The new head of the New York Metropolitan Transportation Authority, Jay Walder, is considering a novel approach to attracting more transit riders: lowering fares during off-peak hours. In an interview with the New York Times he outlined his ambition to get more out of a system designed for peak capacity, even late at nights and on weekends.
"We might imagine that we offer discounts at later times, or we offer weekend discounts," Mr. Walder said in an interview on Wednesday. "Time-of-day pricing might be very attractive."
The goal would be to encourage use of buses and subways during traditionally quieter hours. And it would bring New York’s subway system in line with local commuter rails, which charge a range of fares.
"We have an infrastructure that is set for the capacity of the peak," Mr. Walder said. "What we really want to do is use that infrastructure all the time."
The chairman ruled out charging higher prices for longer trips, a system used in cities like Washington and London, saying such a move in New York "would be a mistake."
That approach to encouraging off-peak ridership would be a marked departure from BART’s proposed solution to peak-hour overcrowding a year ago. BART would have raised peak fares, in an attempt to more-evenly distribute ridership. Overcrowding has eased somewhat since the economic collapse, making the proposal more or less moot for now. But when riders do return en mass, BART director and Livable City Executive Director Tom Radulovich thinks an incentive to off-peak riding, instead of a disincentive to peak riding, might make sense.
"The staff [at BART] have been really conservative. They always think if you lower the price, you’ll make less money," Radulovich said in an interview with KCBS radio. "But I think, as we’re seeing in this economy, people are looking for value. Sometimes, if you lower the price in such a way that you got a lot more people to ride, then we’d come out ahead." He’s asked BART staff to look into the possibility of charging less at off-peak hours.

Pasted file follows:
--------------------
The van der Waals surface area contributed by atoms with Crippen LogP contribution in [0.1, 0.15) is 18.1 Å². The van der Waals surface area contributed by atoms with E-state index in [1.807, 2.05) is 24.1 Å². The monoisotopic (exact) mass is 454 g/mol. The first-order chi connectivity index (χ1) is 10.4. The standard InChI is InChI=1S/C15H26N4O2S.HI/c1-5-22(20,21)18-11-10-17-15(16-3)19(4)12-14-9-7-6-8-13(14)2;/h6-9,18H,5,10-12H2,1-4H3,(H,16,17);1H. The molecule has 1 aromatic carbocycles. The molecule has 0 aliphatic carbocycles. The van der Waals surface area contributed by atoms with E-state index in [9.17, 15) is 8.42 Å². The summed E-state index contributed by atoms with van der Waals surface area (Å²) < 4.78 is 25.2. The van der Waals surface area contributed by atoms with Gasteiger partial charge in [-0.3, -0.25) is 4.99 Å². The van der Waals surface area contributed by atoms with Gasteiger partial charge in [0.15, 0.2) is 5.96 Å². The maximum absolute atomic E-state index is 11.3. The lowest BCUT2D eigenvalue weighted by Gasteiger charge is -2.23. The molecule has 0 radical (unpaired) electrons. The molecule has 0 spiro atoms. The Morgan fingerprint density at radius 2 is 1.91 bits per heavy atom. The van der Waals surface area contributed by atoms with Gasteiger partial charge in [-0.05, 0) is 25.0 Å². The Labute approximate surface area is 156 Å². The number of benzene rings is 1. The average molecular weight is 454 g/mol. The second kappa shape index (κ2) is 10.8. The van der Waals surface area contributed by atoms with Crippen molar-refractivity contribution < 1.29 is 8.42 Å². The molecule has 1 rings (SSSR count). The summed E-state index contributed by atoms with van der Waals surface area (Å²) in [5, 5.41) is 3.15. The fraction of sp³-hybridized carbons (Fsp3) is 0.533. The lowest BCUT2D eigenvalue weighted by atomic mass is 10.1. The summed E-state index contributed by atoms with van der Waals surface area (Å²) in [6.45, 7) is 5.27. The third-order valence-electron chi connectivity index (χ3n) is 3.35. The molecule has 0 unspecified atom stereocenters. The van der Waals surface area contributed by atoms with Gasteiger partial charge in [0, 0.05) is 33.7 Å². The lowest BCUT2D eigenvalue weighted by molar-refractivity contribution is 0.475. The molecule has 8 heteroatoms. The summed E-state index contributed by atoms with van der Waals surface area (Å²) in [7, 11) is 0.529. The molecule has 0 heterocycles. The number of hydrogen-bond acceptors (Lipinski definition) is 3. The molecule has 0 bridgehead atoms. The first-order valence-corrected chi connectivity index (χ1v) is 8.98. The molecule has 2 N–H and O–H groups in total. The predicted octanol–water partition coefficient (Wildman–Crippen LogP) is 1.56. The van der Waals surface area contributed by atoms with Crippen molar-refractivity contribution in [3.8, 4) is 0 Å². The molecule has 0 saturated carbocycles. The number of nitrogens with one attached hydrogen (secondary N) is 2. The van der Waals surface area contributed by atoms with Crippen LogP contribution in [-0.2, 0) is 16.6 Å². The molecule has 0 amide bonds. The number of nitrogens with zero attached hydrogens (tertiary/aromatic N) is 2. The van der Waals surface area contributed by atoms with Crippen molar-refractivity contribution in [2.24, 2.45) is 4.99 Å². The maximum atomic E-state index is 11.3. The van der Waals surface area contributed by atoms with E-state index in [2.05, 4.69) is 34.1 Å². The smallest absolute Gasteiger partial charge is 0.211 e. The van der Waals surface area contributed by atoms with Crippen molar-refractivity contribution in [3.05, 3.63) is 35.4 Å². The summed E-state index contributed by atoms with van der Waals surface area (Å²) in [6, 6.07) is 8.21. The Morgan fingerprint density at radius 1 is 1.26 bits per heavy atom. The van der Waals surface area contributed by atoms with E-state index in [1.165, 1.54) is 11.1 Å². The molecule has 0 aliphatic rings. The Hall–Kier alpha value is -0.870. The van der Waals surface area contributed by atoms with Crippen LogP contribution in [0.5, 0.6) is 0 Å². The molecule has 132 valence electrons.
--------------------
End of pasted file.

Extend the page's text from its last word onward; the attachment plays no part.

MTA spokesperson Judson True said Muni has looked at experimenting with fare structures, but it’s not currently a priority. "There was some discussion of this in the TEP, but I do not believe that is something on the table at this time," said True. "But it is, always, one of the fare ideas in the mix."
Reducing off-peak Muni fares could be an especially equitable solution, since transit-dependent riders are more likely to ride during off-peak hours, according to a 2007 Metropolitan Transportation Commission memo [PDF] to the MTC’s Minority Citizens Advisory Council. Non-peak transit users tend to be more price sensitive.
Time-of-day pricing is already used in many transit agencies, but discounting off-peak fares without raising peak fares at the same time is less familiar territory. If the economics work out, which is still far from a given, the issue of conveying a time-of-day-based fare schedule to riders would still remain. With the NYC MTA’s Walder gung-ho on the concept, though, Muni might get a chance to see how making such a change works out before trying anything in San Francisco.